by Stan Clarke
Grape growers all over Washington State are concerned by the lack of precipitation this past winter.

Figures ranging from 30 to 50 percent of normal snow and rainfall rates have been measured throughout the Columbia River watershed. Growers dependent upon surface water for irrigation are facing a potential loss in production.

Irrigation is the lifeblood of production in central Washington.

Grapes need in excess of twelve inches of water available to them during the growing season to produce a quality crop. The sandy soils that dominate the landscape in the Columbia Valley have a very low water-holding capacity, meaning most water must be supplied to the vines from sources other than dormant season rainfall.

With annual precipitation at less than ten inches in most areas, and most of that coming in the winter, irrigation must be applied in order to harvest a marketable commodity. Water for irrigation comes from either of two sources: surface water or ground water. Surface water comes from the year’s annual precipitation, captured in streams and lakes, then diverted into canals or pumped directly from the source.

In most years, surface water can be treated as a renewable resource, but some carryover capacity in large reservoirs is available. Unfortunately, some of the smaller systems, such as the Yakima River drainage, have such a small storage capacity that in any one year they can only store about 60 percent of their needs. This means that storage carryover from heavy rainfall years to drought conditions is minimal in some important production areas.

Surface water also has been in increasing demand by users other than irrigators. What little surface water is available this year must be split between three users: irrigators, power generators, and indigenous fish populations.

With a relatively sudden deficiency of power in the Pacific Northwest, water that normally might be diverted into irrigation canals may be used for electrical generation. Minimum stream flows must also be maintained in accordance with the Endangered Species Act. Irrigators may get lost in the wake of documents and litigation. Ground water offers limited potential for irrigation.

Water below ground level has a slow recharge rate, particularly during drought conditions. If too many people start pumping from wells, the static water level will drop. Shallow wells will go dry and may not recharge for years.

The Department of Ecology has been extremely stingy with well permits because it is concerned about a depletion of ground water, and rightly so. Existing groundwater supplies must be judiciously used, and new permits must be thoroughly scrutinized before approval. More wells are not the answer.

Grapevines don’t need much water to live. In fact, it is virtually impossible to kill an established grapevine by not watering it. There are a number of examples of abandoned grapes in eastern Washington that continue to live without irrigation. They don’t produce much fruit, but they continue to live.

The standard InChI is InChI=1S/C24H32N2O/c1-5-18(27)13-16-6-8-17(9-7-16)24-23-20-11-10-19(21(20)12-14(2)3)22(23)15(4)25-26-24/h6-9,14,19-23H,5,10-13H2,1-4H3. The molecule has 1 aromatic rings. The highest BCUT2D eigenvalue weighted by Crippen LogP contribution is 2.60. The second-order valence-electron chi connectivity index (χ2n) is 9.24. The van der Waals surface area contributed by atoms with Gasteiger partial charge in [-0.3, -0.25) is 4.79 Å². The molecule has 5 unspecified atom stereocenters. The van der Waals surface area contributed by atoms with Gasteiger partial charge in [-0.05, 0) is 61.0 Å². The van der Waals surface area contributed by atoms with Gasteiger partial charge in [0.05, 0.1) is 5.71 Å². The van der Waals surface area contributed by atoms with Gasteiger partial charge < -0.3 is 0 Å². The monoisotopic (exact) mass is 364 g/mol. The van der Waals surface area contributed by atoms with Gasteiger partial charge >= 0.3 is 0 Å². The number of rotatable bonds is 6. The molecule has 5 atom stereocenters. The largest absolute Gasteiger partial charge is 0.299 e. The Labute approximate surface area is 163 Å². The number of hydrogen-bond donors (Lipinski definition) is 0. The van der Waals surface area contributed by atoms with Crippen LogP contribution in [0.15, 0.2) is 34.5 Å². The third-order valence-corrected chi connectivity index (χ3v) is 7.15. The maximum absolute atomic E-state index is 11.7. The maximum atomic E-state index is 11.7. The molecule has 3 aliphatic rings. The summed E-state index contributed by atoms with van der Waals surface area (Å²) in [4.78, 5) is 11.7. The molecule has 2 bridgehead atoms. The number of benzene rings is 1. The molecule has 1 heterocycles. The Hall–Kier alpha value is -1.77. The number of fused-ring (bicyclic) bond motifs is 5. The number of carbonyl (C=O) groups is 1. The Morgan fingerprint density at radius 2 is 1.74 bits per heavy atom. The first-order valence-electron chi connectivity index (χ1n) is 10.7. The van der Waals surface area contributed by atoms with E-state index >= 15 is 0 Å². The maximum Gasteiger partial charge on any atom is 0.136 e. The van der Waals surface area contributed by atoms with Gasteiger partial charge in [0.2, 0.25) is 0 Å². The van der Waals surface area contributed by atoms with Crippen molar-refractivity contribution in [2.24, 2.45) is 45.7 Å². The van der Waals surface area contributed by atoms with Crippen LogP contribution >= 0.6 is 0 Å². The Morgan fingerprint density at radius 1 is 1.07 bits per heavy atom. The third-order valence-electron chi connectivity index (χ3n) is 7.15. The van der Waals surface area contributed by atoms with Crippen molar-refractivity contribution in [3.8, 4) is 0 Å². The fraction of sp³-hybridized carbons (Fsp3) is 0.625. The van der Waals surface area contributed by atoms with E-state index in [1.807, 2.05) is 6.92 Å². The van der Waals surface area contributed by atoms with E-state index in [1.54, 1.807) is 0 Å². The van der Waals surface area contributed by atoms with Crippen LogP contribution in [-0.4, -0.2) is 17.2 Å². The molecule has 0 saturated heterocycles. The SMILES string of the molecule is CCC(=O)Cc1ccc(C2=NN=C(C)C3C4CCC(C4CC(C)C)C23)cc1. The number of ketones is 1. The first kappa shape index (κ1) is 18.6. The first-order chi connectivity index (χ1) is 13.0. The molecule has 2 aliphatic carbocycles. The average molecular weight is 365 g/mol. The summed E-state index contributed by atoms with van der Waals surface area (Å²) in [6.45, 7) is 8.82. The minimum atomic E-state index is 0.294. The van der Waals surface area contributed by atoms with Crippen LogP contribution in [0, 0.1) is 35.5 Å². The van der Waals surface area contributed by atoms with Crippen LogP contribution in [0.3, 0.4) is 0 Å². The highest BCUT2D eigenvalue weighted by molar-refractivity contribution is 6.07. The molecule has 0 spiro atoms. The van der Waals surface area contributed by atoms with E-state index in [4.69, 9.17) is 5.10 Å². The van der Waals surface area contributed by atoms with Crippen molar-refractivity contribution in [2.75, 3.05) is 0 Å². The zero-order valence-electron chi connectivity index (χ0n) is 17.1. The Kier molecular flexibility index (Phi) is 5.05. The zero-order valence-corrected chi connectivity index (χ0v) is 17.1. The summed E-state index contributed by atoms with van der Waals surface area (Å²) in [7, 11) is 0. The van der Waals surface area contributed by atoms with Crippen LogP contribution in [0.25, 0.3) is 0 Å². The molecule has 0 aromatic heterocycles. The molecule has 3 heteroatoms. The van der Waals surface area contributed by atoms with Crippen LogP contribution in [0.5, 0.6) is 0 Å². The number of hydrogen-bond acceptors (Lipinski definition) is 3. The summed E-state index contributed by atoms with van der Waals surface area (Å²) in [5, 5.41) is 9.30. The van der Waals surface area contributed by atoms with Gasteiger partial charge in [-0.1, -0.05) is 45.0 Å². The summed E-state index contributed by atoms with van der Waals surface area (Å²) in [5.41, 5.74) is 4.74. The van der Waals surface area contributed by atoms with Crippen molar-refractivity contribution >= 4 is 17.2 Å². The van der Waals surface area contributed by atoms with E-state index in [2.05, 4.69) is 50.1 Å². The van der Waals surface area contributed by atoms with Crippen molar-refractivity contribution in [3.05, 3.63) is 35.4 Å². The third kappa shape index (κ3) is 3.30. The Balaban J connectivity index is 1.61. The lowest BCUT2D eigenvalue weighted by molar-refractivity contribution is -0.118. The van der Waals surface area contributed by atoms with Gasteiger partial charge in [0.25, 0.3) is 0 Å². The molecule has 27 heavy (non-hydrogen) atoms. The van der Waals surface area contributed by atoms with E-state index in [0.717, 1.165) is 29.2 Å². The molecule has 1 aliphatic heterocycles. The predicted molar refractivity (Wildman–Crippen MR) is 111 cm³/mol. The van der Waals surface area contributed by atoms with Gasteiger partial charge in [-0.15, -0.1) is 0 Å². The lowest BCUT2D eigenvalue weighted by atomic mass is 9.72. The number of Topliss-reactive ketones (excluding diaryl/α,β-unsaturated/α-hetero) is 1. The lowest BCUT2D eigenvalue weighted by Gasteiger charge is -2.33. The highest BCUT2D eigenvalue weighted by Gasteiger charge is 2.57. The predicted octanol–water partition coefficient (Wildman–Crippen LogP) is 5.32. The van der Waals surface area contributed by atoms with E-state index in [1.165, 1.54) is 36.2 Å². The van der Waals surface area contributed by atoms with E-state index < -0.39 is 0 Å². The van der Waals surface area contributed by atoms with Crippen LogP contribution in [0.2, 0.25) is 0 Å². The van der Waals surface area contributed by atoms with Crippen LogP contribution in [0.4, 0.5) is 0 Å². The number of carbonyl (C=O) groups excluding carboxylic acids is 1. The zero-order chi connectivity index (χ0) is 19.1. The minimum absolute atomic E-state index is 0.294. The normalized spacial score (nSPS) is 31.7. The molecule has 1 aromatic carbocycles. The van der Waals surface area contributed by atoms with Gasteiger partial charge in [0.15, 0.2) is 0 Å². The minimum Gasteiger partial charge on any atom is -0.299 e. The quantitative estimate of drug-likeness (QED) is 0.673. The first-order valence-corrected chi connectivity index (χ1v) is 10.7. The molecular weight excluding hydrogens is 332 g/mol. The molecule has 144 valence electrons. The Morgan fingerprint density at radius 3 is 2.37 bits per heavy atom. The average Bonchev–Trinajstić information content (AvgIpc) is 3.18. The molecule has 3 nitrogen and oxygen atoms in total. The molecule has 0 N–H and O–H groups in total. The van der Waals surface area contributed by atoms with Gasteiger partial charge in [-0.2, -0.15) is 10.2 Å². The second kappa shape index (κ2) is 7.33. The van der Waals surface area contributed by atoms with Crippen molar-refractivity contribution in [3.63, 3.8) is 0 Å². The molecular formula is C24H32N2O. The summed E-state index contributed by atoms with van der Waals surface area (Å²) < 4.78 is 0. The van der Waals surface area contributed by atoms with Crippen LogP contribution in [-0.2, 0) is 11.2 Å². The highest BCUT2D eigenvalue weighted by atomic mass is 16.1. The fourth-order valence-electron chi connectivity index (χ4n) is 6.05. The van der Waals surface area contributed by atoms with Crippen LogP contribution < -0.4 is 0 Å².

Canopy management

Despite this rugged nature, growers need to make special plans in managing growth during drought conditions. The emphasis must be placed on canopy management. The first inclination may be to prune the vines short, minimizing the growing points and focusing growth into a smaller number of shoots.

Unfortunately, this strategy could easily backfire. Vigorous pruning coupled with a modicum of spring moisture, could result in what is known as the growth of “bull” canes, too large in diameter and with internodes longer than two inches.

This type of growth has been associated with poor winter hardiness and low production the next year. Prune normally to preclude an overvigorous situation. This should be followed by extensive shoot thinning after the weather warms up and vine water use skyrockets.

Shoots should only be left at well-spaced intervals (typically two shoots for each four inches of cordon length). Water applications should be modest when available to maintain the existing canopy but not to encourage more shoot extension.

Cluster thinning should be timed normally, after seed coat hardening and just before veraison. Thinning earlier may promote larger berries, something most winemakers don’t want to see.

Thinning to a single cluster per shoot may be needed, depending upon the severity of the water shortage, but, in any case, thin to leave the most well-filled cluster on the shoots to mature. In severe drought conditions, the crop may not even properly ripen. Leaves will yellow and cease photosynthesis prior to grape ripening. The vine will simply shrivel the berries, drop the leaves, and go dormant.

The big problem for the health of the vine will be going into the winter with dry roots. Vine dehydration during winter months can cause major amounts of vine damage and pose a serious threat should the drought continue into next winter.

Hopefully, the drought will not be serious, but problems farming grapes in such an arid climate as the Columbia Valley, particularly with the lack of enough storage reservoirs, will always be with us. It behooves grape growers to know how to handle their vines to reduce crop loss both this year and in succeeding vintages.